U.S. coach Gregg Berhalter said Pulisic felt dizziness after the collision.

Back in the World Cup after missing the 2018 tournament, the U.S. opened with draws against Wales and England and needed a victory to reach the round of 16.

Iran finished third in the group with three points. The team has failed to advance in all six of its World Cup appearances.

“The dream is over with this result,” Iran coach Carlos Queiroz said. “The U.S. started the game much better than us, more quick with better control of the game.”

Raucous Iranian fans with horns and drums in the crowd of 42,127 filled the lower bowl behind one goal at Al Thumama Stadium and were far louder than the red-white-and-blue U.S. supporters at the other end and behind the American bench.

The U.S. outshot Iran 9-0 in the first half but didn’t break through until Pulisic came up with the big moment that a growing and increasingly demanding fan base back home had been pining for.

McKennie lofted a pass from just past the center circle to Sergiño Dest at the edge of the 6-yard box. Dest headed the ball in front of the net on a bounce as Pulisic charged up the center of the field past Ramin Rezaeian and Majid Hosseiniand.

Turning his body to let the ball hit his right foot, Pulisic redirected the ball for his 22nd international goal and first in World Cup play. His momentum carried him into goalkeeper Alireza Beiranvand.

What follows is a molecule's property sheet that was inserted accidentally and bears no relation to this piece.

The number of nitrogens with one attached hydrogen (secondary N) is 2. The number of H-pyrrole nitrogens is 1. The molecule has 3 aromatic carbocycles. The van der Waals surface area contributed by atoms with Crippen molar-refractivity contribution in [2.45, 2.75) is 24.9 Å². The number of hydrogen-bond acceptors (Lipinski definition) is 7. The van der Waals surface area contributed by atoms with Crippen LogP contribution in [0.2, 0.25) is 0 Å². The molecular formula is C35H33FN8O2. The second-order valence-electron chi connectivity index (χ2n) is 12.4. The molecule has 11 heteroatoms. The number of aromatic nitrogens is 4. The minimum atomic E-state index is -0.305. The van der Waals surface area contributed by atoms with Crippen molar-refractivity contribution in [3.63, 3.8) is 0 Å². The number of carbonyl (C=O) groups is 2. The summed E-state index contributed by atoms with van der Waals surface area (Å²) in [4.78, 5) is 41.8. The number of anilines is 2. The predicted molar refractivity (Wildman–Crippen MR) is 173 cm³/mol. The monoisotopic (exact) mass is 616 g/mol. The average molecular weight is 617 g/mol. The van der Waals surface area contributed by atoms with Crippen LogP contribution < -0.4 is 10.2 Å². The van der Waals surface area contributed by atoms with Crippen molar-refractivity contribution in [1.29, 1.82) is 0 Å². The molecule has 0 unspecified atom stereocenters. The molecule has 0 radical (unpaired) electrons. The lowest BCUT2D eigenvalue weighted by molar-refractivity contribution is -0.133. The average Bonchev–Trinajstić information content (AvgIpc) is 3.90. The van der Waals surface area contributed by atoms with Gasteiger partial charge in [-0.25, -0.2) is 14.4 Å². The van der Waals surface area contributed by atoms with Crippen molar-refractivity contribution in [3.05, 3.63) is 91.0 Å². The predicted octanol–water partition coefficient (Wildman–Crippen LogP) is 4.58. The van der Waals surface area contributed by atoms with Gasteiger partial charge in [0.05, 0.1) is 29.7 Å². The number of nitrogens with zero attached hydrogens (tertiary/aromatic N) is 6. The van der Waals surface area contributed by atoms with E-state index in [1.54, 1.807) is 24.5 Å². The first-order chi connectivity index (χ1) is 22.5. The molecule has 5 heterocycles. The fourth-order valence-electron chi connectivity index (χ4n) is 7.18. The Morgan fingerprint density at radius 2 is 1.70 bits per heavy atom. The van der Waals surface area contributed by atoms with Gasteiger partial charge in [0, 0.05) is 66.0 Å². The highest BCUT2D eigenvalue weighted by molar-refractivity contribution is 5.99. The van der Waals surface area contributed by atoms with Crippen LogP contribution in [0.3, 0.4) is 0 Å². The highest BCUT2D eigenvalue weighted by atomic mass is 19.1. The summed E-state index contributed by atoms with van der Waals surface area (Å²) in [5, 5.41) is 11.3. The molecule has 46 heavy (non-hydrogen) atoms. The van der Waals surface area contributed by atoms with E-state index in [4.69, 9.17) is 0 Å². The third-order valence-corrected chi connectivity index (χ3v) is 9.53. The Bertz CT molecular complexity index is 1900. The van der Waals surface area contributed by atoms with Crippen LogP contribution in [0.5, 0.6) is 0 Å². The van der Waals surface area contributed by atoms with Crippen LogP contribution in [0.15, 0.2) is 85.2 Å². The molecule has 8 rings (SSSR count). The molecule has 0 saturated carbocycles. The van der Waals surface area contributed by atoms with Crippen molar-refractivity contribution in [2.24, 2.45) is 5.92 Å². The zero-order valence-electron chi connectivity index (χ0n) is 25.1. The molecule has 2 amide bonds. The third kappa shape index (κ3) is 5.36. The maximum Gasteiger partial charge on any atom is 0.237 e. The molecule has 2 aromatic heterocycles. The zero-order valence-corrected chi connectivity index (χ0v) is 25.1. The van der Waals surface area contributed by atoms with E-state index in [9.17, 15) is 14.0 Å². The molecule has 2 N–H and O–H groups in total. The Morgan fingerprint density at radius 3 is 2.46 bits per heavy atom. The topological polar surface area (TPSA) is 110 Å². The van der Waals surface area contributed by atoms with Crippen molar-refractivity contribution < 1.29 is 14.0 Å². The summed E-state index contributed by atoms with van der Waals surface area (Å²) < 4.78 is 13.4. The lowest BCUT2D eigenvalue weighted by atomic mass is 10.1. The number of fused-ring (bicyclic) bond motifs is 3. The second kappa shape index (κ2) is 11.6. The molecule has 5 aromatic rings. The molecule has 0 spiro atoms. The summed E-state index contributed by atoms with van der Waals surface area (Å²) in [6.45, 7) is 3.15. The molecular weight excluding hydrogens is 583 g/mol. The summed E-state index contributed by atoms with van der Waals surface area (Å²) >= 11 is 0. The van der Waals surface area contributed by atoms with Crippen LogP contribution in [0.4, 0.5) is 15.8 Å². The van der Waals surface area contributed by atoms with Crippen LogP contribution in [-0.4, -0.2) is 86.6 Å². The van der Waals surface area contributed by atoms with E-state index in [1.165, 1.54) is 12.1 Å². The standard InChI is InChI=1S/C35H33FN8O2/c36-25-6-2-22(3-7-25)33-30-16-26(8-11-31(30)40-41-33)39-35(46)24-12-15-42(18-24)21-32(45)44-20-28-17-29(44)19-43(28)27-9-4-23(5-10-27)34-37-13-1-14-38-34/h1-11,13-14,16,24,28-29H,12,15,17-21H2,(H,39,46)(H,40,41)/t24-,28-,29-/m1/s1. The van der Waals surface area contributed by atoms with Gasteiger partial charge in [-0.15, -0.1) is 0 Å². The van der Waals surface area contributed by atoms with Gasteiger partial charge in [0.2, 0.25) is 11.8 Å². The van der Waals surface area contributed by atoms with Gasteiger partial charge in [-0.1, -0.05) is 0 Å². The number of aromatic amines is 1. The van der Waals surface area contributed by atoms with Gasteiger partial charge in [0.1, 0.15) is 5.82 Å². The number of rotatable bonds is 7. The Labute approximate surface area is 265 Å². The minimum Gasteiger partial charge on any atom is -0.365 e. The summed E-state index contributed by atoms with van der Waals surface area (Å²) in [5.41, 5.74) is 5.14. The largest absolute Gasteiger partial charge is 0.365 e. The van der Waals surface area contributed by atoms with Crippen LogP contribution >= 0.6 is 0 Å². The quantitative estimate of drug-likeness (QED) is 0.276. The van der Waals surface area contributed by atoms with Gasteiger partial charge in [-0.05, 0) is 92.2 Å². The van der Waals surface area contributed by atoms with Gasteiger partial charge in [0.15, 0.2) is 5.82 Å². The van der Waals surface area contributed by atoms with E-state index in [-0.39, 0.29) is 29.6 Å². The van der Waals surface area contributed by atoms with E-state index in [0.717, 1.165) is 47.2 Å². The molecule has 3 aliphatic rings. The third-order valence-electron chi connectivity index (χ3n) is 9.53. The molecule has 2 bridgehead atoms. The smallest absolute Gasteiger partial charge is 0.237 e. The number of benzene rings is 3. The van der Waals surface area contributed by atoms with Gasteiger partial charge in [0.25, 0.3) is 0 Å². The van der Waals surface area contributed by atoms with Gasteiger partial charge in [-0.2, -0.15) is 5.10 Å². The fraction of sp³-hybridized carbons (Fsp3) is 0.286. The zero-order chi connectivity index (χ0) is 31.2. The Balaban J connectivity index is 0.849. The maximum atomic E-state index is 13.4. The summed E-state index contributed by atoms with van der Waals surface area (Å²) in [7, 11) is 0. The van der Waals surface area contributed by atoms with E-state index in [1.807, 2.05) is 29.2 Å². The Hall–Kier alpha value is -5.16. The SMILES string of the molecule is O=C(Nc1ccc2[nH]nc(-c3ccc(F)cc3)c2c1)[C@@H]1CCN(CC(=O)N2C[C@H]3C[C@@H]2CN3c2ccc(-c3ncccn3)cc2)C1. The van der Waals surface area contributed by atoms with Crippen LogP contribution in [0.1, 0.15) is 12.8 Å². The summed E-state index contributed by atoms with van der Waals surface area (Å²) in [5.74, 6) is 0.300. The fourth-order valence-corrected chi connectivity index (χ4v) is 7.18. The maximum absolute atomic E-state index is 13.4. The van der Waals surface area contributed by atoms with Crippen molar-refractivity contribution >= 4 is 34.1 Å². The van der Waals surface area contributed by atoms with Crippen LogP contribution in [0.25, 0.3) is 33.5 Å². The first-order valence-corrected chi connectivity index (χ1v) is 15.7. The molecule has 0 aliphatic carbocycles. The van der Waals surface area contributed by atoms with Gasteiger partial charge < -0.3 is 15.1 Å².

“Christian makes those runs. That's what he does. That’s the special quality he has,” Berhalter said. “As soon as the ball is wide, he goes in with intensity to the penalty box and good things happen and you score goals.”

Berhalter thought Pulisic got second-half updates on phone apps.

Weah, who scored the Americans’ goal in the opening 1-1 draw with Wales, nearly doubled the lead in the seventh minute of first-half stoppage time but was ruled offside.

With England ahead of Wales, Iran knew it needed only a draw to advance and finally got its first shot at goalkeeper Matt Turner when Saman Ghoddos put a header over the crossbar in the 52nd minute. Saeid Ezatolahi put an open shot high and wide in the 70th and Morteza Pouraliganji’s diving header in the third minute of nine minutes of stoppage time went just wide.